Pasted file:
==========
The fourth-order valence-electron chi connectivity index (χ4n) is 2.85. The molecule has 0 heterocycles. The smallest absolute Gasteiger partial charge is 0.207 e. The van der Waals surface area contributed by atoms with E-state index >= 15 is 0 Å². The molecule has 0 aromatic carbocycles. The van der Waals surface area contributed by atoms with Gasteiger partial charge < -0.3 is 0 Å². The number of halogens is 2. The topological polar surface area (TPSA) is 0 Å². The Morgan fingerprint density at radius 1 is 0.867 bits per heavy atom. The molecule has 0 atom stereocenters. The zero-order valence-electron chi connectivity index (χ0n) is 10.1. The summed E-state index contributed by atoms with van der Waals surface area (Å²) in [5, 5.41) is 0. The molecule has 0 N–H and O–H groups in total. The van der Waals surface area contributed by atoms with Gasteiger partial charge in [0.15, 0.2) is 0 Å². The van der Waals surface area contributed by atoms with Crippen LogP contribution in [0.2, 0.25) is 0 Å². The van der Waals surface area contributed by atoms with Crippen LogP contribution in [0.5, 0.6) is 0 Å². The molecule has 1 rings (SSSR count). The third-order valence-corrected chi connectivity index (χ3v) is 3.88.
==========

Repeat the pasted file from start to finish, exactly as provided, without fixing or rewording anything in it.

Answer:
The fourth-order valence-electron chi connectivity index (χ4n) is 2.85. The molecule has 0 heterocycles. The smallest absolute Gasteiger partial charge is 0.207 e. The van der Waals surface area contributed by atoms with E-state index >= 15 is 0 Å². The molecule has 0 aromatic carbocycles. The van der Waals surface area contributed by atoms with Gasteiger partial charge < -0.3 is 0 Å². The number of halogens is 2. The topological polar surface area (TPSA) is 0 Å². The Morgan fingerprint density at radius 1 is 0.867 bits per heavy atom. The molecule has 0 atom stereocenters. The zero-order valence-electron chi connectivity index (χ0n) is 10.1. The summed E-state index contributed by atoms with van der Waals surface area (Å²) in [5, 5.41) is 0. The molecule has 0 N–H and O–H groups in total. The van der Waals surface area contributed by atoms with Gasteiger partial charge in [0.15, 0.2) is 0 Å². The van der Waals surface area contributed by atoms with Crippen LogP contribution in [0.2, 0.25) is 0 Å². The van der Waals surface area contributed by atoms with Crippen LogP contribution in [0.5, 0.6) is 0 Å². The molecule has 1 rings (SSSR count). The third-order valence-corrected chi connectivity index (χ3v) is 3.88.